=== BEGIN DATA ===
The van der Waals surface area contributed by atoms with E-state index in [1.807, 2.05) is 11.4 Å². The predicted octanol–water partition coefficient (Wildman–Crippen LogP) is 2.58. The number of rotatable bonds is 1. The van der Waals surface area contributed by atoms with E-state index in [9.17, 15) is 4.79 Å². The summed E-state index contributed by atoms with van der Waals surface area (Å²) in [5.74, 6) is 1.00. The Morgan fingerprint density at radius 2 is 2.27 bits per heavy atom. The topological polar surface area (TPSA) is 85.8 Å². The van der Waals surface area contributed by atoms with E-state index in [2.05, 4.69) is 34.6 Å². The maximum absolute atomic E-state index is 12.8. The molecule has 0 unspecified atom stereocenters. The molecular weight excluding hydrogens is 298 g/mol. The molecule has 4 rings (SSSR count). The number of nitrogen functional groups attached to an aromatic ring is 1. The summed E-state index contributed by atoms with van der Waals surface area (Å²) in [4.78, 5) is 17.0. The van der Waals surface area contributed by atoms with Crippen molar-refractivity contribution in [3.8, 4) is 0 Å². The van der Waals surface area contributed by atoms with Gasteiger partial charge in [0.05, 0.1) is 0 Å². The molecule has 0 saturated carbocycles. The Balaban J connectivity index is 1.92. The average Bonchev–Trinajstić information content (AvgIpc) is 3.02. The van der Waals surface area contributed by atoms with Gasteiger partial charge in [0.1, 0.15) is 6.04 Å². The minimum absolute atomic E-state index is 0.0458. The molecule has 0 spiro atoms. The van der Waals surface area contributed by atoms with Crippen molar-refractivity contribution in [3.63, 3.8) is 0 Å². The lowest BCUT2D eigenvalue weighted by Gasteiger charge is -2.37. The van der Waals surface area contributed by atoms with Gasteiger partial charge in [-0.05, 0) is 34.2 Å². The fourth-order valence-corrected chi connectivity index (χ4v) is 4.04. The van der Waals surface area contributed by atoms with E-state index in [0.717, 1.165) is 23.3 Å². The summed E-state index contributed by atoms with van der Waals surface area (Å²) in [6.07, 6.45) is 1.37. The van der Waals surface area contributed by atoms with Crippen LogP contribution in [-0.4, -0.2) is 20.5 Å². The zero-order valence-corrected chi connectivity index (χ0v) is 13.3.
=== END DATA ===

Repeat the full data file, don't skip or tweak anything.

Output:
The van der Waals surface area contributed by atoms with E-state index in [1.807, 2.05) is 11.4 Å². The predicted octanol–water partition coefficient (Wildman–Crippen LogP) is 2.58. The number of rotatable bonds is 1. The van der Waals surface area contributed by atoms with E-state index in [9.17, 15) is 4.79 Å². The summed E-state index contributed by atoms with van der Waals surface area (Å²) in [5.74, 6) is 1.00. The Morgan fingerprint density at radius 2 is 2.27 bits per heavy atom. The topological polar surface area (TPSA) is 85.8 Å². The van der Waals surface area contributed by atoms with E-state index in [2.05, 4.69) is 34.6 Å². The maximum absolute atomic E-state index is 12.8. The molecule has 0 unspecified atom stereocenters. The molecular weight excluding hydrogens is 298 g/mol. The molecule has 4 rings (SSSR count). The number of nitrogen functional groups attached to an aromatic ring is 1. The summed E-state index contributed by atoms with van der Waals surface area (Å²) in [4.78, 5) is 17.0. The van der Waals surface area contributed by atoms with Crippen molar-refractivity contribution in [3.8, 4) is 0 Å². The van der Waals surface area contributed by atoms with Gasteiger partial charge in [0.05, 0.1) is 0 Å². The molecule has 0 saturated carbocycles. The Balaban J connectivity index is 1.92. The average Bonchev–Trinajstić information content (AvgIpc) is 3.02. The van der Waals surface area contributed by atoms with Gasteiger partial charge in [0.1, 0.15) is 6.04 Å². The minimum absolute atomic E-state index is 0.0458. The molecule has 0 spiro atoms. The van der Waals surface area contributed by atoms with Crippen molar-refractivity contribution in [3.63, 3.8) is 0 Å². The lowest BCUT2D eigenvalue weighted by Gasteiger charge is -2.37. The van der Waals surface area contributed by atoms with Gasteiger partial charge in [-0.05, 0) is 34.2 Å². The fourth-order valence-corrected chi connectivity index (χ4v) is 4.04. The van der Waals surface area contributed by atoms with E-state index in [0.717, 1.165) is 23.3 Å². The summed E-state index contributed by atoms with van der Waals surface area (Å²) in [6.07, 6.45) is 1.37. The van der Waals surface area contributed by atoms with Crippen LogP contribution in [-0.4, -0.2) is 20.5 Å². The zero-order valence-corrected chi connectivity index (χ0v) is 13.3.